John Muir once said that any one thing is "hitched to everything in the universe." How then can we look at any one thing without becoming mired in a network of relationships? After years of developing specialized fields of science, how do professionals begin to come together to talk about ecological systems? And how do non-professionals approach an ecological understanding of a resource?
The Ecological Classification System (ECS) is one effort to integrate variables in understanding and describing what's going on in a given area.
A nationwide mapping initiative, the Ecological Classification System (ECS), integrates data about climate, geology, hydrology, topography, soil, and vegetation--key ecological factors in determining the character of an area. Then it identifies, describes, and maps land to show its capabilities to support natural resources. This helps us better understand natural areas and their characteristics--plant communities, wildlife habitat, water quality, potential for restoration, and the changes that occur over time.
The ECS in Minnesota has identified three major climatic zones, called provinces. Climate plays an important role in landscape development. Minnesota's climate is affected in the north by Arctic air and in the south by weather systems from the Gulf of Mexico. There is a division among the provinces, with coniferous forest in the colder northern climate, and prairie and deciduous forest most broadly distributed in the warmer, southern part of the state.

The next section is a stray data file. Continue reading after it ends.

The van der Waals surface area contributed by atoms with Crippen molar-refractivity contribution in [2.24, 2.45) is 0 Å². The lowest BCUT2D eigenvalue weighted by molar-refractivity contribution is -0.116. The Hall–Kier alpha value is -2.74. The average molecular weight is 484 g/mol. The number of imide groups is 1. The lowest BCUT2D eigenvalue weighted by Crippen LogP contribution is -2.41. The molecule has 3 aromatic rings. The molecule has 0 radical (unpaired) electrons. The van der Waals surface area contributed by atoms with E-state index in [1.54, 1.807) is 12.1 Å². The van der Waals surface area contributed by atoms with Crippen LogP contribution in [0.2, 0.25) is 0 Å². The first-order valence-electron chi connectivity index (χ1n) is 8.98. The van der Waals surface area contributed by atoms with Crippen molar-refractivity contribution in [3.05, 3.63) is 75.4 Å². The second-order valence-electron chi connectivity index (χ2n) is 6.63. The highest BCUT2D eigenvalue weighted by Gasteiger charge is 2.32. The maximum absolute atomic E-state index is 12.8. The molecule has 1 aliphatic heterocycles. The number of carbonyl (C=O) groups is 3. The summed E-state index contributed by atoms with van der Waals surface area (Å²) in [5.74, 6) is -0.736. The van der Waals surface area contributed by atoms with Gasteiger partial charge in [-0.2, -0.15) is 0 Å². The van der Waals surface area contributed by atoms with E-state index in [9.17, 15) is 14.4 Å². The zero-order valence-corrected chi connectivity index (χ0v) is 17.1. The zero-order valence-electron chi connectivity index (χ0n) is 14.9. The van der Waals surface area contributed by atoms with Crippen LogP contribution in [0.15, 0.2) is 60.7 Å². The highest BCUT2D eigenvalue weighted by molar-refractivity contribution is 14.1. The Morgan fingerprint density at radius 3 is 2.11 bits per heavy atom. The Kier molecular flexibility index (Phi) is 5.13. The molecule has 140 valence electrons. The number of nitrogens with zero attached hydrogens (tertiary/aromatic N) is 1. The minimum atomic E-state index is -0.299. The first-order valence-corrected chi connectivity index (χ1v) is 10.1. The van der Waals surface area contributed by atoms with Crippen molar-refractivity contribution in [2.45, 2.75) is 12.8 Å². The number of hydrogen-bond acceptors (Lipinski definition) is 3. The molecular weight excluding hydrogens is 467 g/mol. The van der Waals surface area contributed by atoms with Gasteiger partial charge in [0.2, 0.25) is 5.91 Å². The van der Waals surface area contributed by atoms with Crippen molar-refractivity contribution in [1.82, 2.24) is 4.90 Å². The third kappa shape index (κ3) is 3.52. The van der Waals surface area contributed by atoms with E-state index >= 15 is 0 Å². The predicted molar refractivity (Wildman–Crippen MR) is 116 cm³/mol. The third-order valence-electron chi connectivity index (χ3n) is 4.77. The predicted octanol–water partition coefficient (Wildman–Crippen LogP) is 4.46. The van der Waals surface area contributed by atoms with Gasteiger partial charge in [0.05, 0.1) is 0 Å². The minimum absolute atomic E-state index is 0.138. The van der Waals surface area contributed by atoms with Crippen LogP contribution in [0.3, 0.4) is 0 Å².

Provinces are large enough to contain localized areas not entirely characteristic of the province itself. For example, a bluff top in the Eastern Broadleaf Forest Province may produce a dry "goat" prairie rather than woodlands, due to its exposure, soils, and drainage. In turn, the Prairie Parkland Province contains not only prairies, but rivers lined by floodplain forests.
The ECS has further subdivided regional variations into landscape areas called sections and subsections. The relationships among provinces, landscapes, and individual SNAs are interesting to trace and significant to SNA protection decisions.
SNA site descriptions are arranged throughout this guide by the biomes within which they occur. Within each SNA are found several smaller levels of organization called plant communities.
Plant and animal species flourish or perish, depending upon their environmental conditions. Local groupings of trees, shrubs, grasses, and forbs that interact with each other are called native plant communities, and are characterized by the kinds and quantities of species they contain.
Plant communities are subject to change. They form in response to features of the environment, such as climate, soil texture and nutrients, as well as catastrophic flooding and fire events. They can be fairly stable over time in the absence of change. A major change (such as flooding of a forested swamp by a beaver dam) can cause a new community to develop on a site. Also, over time, these groupings of plants can change the character of the environment to the point where other species can survive on the site and the community can transition from one to another.